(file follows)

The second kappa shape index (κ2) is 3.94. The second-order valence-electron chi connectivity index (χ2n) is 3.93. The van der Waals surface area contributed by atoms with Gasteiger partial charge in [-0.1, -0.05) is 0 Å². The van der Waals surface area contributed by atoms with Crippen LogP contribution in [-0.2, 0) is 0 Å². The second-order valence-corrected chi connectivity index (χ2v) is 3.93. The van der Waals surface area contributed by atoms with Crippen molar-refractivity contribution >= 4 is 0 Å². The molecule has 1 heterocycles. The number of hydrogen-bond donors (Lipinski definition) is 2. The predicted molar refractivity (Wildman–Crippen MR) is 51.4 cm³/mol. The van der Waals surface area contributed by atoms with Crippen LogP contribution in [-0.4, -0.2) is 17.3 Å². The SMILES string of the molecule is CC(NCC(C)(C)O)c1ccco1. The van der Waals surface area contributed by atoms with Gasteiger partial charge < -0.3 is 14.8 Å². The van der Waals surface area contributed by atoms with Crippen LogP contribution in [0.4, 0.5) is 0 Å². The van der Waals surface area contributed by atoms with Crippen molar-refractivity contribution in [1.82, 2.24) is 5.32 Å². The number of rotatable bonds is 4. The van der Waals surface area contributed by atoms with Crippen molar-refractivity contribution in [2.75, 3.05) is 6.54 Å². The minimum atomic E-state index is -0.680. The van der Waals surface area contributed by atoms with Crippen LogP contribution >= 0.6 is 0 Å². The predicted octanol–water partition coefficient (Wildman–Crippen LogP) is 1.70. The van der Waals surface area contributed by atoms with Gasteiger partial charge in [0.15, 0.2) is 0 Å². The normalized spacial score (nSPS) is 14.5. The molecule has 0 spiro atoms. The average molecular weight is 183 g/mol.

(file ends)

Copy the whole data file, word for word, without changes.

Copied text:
The second kappa shape index (κ2) is 3.94. The second-order valence-electron chi connectivity index (χ2n) is 3.93. The van der Waals surface area contributed by atoms with Gasteiger partial charge in [-0.1, -0.05) is 0 Å². The van der Waals surface area contributed by atoms with Crippen LogP contribution in [-0.2, 0) is 0 Å². The second-order valence-corrected chi connectivity index (χ2v) is 3.93. The van der Waals surface area contributed by atoms with Crippen molar-refractivity contribution >= 4 is 0 Å². The molecule has 1 heterocycles. The number of hydrogen-bond donors (Lipinski definition) is 2. The predicted molar refractivity (Wildman–Crippen MR) is 51.4 cm³/mol. The van der Waals surface area contributed by atoms with Crippen LogP contribution in [-0.4, -0.2) is 17.3 Å². The SMILES string of the molecule is CC(NCC(C)(C)O)c1ccco1. The van der Waals surface area contributed by atoms with Gasteiger partial charge < -0.3 is 14.8 Å². The van der Waals surface area contributed by atoms with Crippen LogP contribution in [0.4, 0.5) is 0 Å². The van der Waals surface area contributed by atoms with Crippen molar-refractivity contribution in [1.82, 2.24) is 5.32 Å². The number of rotatable bonds is 4. The van der Waals surface area contributed by atoms with Crippen molar-refractivity contribution in [2.75, 3.05) is 6.54 Å². The minimum atomic E-state index is -0.680. The van der Waals surface area contributed by atoms with Crippen LogP contribution >= 0.6 is 0 Å². The predicted octanol–water partition coefficient (Wildman–Crippen LogP) is 1.70. The van der Waals surface area contributed by atoms with Gasteiger partial charge in [0.15, 0.2) is 0 Å². The normalized spacial score (nSPS) is 14.5. The molecule has 0 spiro atoms. The average molecular weight is 183 g/mol.